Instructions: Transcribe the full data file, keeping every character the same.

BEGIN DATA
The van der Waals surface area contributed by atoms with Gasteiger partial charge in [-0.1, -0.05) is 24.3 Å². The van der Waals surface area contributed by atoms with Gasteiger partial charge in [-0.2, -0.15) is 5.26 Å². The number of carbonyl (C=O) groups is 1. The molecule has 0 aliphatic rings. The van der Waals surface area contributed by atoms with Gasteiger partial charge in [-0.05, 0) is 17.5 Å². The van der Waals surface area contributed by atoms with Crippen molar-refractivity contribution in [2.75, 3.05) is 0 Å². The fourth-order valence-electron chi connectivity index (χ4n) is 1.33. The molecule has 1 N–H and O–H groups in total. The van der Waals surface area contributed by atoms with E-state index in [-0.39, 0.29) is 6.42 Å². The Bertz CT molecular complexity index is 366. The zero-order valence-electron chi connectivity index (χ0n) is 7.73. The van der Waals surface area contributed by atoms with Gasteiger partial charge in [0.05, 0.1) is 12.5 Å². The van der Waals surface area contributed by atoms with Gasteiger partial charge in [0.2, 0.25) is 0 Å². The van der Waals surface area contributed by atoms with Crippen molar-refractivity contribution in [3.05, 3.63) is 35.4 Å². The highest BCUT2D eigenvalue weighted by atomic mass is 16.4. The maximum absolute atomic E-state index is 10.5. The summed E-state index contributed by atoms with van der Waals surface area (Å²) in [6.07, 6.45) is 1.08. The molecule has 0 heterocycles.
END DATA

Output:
The van der Waals surface area contributed by atoms with Gasteiger partial charge in [-0.1, -0.05) is 24.3 Å². The van der Waals surface area contributed by atoms with Gasteiger partial charge in [-0.2, -0.15) is 5.26 Å². The number of carbonyl (C=O) groups is 1. The molecule has 0 aliphatic rings. The van der Waals surface area contributed by atoms with Gasteiger partial charge in [-0.05, 0) is 17.5 Å². The van der Waals surface area contributed by atoms with Crippen molar-refractivity contribution in [2.75, 3.05) is 0 Å². The fourth-order valence-electron chi connectivity index (χ4n) is 1.33. The molecule has 1 N–H and O–H groups in total. The van der Waals surface area contributed by atoms with E-state index in [-0.39, 0.29) is 6.42 Å². The Bertz CT molecular complexity index is 366. The zero-order valence-electron chi connectivity index (χ0n) is 7.73. The van der Waals surface area contributed by atoms with Gasteiger partial charge in [0.05, 0.1) is 12.5 Å². The van der Waals surface area contributed by atoms with Gasteiger partial charge in [0.2, 0.25) is 0 Å². The van der Waals surface area contributed by atoms with Crippen molar-refractivity contribution in [3.05, 3.63) is 35.4 Å². The highest BCUT2D eigenvalue weighted by atomic mass is 16.4. The maximum absolute atomic E-state index is 10.5. The summed E-state index contributed by atoms with van der Waals surface area (Å²) in [6.07, 6.45) is 1.08. The molecule has 0 heterocycles.